OK, Alex Wood's velocity is down and Yu Darvish hasn't been good his past two starts, but the rotation seems set, leaving manager Dave Roberts still mapping out his bullpen, which seems weird for a team that -- horrific slump and all -- still has the best record in the majors.
Oft-injured Brandon Morrow has emerged as the top setup guy, with a 2.37 ERA and no home runs allowed in 38 innings. He also has appeared in back-to-back games only five times all season and gone more than three outs only four times in 39 appearances. It's the rest of the pen that has issues at the moment. Pedro Baez has a 2.64 ERA, but a 4.58 FIP and has been awful of late. Josh Fields has given up 10 home runs in 52 1/3 innings. Luis Avilan can get lefties out but struggles against righties, and trade acquisition Tony Watson has been decent, but not great.
You don't have to have defined bullpen roles heading into the postseason, but it certainly helps. And in the Dodgers' case, none of their starters have been pitching deep into games. And remember that even Clayton Kershaw has a history of bombing out in the postseason in the seventh inning. So the solution might be Morrow in the seventh and some two-inning saves from Jansen.
Washington Nationals: Who is the closer?
Dusty Baker has settled on Sean Doolittle, who is a perfect 17-for-17 in save opportunities since coming over from the A's. Ryan Madson did get the save Sunday, entering with a 3-0 lead, so that seems to have been just a day off for Doolittle. There is one blip in Doolittle's usage, however: On Aug. 24 against the Astros, Doolittle pitched the eighth and Brandon Kintzler came on in the ninth for the save (which he blew). If there are a bunch of lefties due up in the eighth inning -- say Corey Seager and Cody Bellinger -- will Dusty be open to using Doolittle and then Madson or Kintzler for the save?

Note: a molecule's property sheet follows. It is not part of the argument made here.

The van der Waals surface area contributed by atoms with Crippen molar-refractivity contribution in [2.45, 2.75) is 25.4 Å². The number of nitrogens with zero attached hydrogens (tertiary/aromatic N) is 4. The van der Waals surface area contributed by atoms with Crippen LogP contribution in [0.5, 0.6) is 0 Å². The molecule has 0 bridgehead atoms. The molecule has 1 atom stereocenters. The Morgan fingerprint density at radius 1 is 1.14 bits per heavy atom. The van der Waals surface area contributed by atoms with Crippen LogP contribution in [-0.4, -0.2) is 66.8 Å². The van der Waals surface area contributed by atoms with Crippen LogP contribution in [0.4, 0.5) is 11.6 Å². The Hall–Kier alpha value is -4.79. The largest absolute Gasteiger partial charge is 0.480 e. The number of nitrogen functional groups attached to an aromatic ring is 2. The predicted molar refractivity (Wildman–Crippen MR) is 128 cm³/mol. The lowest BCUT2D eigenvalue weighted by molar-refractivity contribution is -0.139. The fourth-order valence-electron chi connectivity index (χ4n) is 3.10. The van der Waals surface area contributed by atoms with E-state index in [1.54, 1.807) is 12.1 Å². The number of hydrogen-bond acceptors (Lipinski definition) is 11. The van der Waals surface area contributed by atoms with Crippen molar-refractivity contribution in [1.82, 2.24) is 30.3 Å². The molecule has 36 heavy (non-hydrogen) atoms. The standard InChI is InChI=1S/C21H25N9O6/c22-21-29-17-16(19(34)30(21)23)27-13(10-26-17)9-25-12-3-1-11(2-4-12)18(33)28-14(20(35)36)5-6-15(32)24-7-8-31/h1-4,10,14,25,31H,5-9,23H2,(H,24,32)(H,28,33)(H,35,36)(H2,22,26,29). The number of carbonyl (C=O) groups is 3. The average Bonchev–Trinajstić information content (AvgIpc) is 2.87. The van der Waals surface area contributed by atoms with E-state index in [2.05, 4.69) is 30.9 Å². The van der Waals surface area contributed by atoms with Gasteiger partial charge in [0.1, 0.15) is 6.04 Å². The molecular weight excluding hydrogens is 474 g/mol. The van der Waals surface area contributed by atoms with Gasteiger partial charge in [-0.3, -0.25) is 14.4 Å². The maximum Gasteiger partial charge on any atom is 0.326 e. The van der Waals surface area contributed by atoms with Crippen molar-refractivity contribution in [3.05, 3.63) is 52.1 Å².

Chicago Cubs: Who is the Game 1 starter?
Of course, that question assumes the Cubs win the Central, which is no guarantee considering they still have seven games left against the St. Louis Cardinals and three against the Milwaukee Brewers. Jon Lester was the No. 1 guy last year and he has that sterling 2.63 career postseason ERA over 133 2/3 innings. He also hasn't been as good this year, oddly prone to some blow-up starts (a 10-run outing, a nine-run outing and three six-run games). Jake Arrieta, meanwhile, has a 1.98 ERA over his past 10 starts, although he strained a hamstring on Sept. 4 and missed his last start.
The Diamondbacks are pretty set, as they're essentially locked into hosting the wild-card game. Zack Greinke should pitch that game, meaning Ray would start the division series opener if they advance, especially if Arizona faces the Dodgers, a team he dominated in the regular season (2.27 ERA in five starts with 53 strikeouts in 31 2/3 innings). If the Diamondbacks are to pull off a surprising run in the postseason, it's probably because Ray (12.3 K's per nine) has a big October.
Based on the current rotation, it's Jon Gray, German Marquez, Chad Bettis and then Tyler Chatwood or Kyle Freeland. That means it would be Gray in the wild-card game and Marquez in the division series opener. That leaves Holland as the big concern down the stretch. Coming off Tommy John surgery, he had a great first half but certainly looked tired in August when he blew three saves and lost a fourth game, giving up 14 runs and four home runs in just 9 1/3 innings. He's been better in September with only one hit (a home run) in six innings. If they do anything in October, they're going to need Holland to get back on track.